This post is about how I play within those bounds, enabling exploratory testing.
What Zephyr Brings In
Zephyr as a Jira plugin enables some very rudimentary test specific concepts:
- Ticket reuse. When the jira ticket is a test, it can be run many times, like for example for each build we test. Normal Jira tickets are more straightforward in their lifecycle.
- Steps. For some reason people still think tests have steps with expected values. If you don't know better, you might use these. DON'T.
- Mapping tests to releases. You can tell what test ticket connects with a particular Jira release. It shows the structure of how testing usually progresses in relation to changes.
- Grouping. You can group tests inside releases into test suites. You have many reasons you might want to group things. Zephyr calls mapping and grouping cycles.
- Run-time checklists. You can keep track of passes and fails, things in progress. You can do it either on level of a group of tests or on an individual test. You have a whole own view to making notes while testing on a particular test case, execution view. It seems to imagine all your test needs in one place: bug reporting, steps, notes.
What I Bring In
When I document my plans of testing, I create a few kinds of tests:
- [Explore] <write a one line summary here>
These tests can be for the whole application like "Gap analysis exploration - learn all the problems they don't yet know", or a particular purpose like "Release", or an area of particular interest like "Use for people with disabilities". If I can get away with it, I have only one test case titled "[Explore] Release" and I only write notes on it at time of making a release. What this assumes though is that release is something more continuously flowing rather than one final act in the end - agile as if we meant it.
- [Scenario] <write a one line summary here>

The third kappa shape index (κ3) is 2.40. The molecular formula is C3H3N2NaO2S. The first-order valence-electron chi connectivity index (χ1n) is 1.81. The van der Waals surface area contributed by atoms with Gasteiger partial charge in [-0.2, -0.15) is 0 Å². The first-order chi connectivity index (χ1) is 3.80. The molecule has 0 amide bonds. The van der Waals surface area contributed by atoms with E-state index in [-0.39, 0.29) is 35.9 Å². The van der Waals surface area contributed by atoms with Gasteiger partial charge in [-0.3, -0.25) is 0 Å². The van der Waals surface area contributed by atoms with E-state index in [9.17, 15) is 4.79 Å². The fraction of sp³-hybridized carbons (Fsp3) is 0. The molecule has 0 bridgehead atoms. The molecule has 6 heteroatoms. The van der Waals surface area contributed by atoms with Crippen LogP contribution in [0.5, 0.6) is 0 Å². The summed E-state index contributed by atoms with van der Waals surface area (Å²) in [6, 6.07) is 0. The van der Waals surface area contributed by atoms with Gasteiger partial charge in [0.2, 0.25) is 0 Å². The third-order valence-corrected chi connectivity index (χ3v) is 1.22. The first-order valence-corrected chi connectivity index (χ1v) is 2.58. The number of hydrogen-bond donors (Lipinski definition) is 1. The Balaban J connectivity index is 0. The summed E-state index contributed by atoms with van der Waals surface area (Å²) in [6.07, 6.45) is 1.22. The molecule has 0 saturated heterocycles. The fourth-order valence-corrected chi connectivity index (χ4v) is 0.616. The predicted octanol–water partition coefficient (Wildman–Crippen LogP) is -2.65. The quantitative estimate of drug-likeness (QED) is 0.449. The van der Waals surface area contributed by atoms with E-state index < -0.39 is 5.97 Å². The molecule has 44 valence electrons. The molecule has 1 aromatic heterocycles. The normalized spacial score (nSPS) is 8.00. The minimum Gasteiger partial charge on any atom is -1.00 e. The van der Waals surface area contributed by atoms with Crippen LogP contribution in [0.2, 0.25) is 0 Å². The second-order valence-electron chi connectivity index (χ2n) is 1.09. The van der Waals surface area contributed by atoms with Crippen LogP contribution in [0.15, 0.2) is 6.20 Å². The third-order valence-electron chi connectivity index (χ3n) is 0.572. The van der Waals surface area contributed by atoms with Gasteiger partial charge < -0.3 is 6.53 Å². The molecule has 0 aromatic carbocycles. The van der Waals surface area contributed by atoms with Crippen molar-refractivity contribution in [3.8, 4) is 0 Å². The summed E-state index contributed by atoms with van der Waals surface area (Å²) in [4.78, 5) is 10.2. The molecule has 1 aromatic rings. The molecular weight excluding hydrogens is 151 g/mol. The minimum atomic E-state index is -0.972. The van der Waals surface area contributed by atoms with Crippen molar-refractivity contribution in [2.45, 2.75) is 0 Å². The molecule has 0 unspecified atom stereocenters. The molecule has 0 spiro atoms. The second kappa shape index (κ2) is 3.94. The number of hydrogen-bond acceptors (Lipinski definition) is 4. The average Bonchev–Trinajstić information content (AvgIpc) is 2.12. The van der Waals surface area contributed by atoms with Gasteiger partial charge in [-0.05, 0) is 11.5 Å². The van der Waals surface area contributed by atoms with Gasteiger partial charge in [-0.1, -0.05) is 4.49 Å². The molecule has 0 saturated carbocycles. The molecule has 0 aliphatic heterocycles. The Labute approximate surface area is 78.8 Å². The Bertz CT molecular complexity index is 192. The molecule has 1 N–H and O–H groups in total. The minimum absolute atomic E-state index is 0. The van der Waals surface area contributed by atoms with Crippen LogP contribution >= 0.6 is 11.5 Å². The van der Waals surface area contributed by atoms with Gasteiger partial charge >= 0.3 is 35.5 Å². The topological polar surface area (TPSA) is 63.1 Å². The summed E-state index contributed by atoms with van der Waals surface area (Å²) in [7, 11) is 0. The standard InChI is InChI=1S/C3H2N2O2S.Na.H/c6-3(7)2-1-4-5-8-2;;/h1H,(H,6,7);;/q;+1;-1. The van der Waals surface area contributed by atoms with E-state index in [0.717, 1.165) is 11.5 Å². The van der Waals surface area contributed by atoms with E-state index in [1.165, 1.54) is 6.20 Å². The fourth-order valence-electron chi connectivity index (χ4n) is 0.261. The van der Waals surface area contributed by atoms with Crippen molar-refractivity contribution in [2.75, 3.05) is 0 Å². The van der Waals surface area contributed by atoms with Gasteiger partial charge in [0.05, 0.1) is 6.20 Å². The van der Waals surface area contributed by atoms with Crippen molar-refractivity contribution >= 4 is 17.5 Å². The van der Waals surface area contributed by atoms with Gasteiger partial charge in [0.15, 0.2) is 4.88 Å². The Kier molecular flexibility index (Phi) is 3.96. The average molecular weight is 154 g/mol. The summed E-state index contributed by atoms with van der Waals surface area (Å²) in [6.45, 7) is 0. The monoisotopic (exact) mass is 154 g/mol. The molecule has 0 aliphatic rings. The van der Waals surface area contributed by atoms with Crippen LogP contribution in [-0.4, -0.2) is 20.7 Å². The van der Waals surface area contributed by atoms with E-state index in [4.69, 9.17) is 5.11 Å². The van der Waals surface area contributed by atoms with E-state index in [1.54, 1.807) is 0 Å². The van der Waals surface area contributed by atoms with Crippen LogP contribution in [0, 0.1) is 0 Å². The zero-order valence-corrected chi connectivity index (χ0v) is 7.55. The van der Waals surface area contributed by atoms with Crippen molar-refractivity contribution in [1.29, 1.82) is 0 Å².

These tests are for very high level splitting of stakeholder perspectives I want to hold space for. They are almost like the ones I mark [Explore] expect that they all together try to summarize remembering the most important stakeholders and their perspective in the product lifecycle. These are in the system context, regardless of what my team thinks their component delivery responsibility has been limited to.
- [Feature] <write a one line summary here>
These tests I use when I have bad or non-existent documentation on what we promise the software will do. These tests all together try to summarize what features we have and try to get to remain, but as a high level checklist, not going into details of it. These are in the context of the system, but more towards the application my team is responsible for.
I use states of these tests to indicate scope ahead of me.
If a test is Open (just like a regular Jira ticket), it is something I know we expect to deliver by a major milestone like a marketing release all the little releases work towards, but I have not seen a version in action we could consider for the major milestone scope. It reminds me to ask if we have changed our mind on these.
If a test is Closed, it is still alive and used. but it is something where we have delivered all the way to production some version of it and we intend to keep it alive there.
If I can get away with one test case, that is all I would do. There are many reasons for me not to be able to get away with it: a newer colleague we need a shared checklist with, me needing a checklist and creating it here with minimal extras, or auditing process that would not be fulfilled with just that one ticket of [Explore] Release.
The updating of test status is part of release activities for me. Someone needs to create a release in Jira, which usually happens when the previous release is out. For that release, I add at most two Cycles:
- Pre-Release Testing
- Release Testing
Again, if I can get away with it, I have only one: Release Testing and within in, I have only one test: [Explore] Release that I mark passed and write notes if I have something useful to say. Usually the useful thing for me to say is "release notes, including scope of changes is available here <link>".
The way testing works for me is that I see every pull request and nothing changes outside pull requests. I test selected bits and pieces of changes, assessing risk in the moment. I also have a set of test automation that is supposed to run blue/green (pick your color for 'pass') that hunts down need of attending to some detail. And I grow the set of automation. If you need 'proof' of passing for a particular release, we could in theory get that out of version control but why would you really want that?
The Pre-Release Testing Cycle, if it exists, I fill it when I think though what happened since last release and what still needs to happen before the next one and I drag in existing tests from all three categories [Explore], [Scenario] and [Feature] to be a checklist. What this cycle contains tells about themes and features I found myself limiting to. And when a Pass on the cycle isn't sufficient documentation, I can always comment the test ticket.
My use of Zephyr is very different to my colleagues. Perhaps also to your use?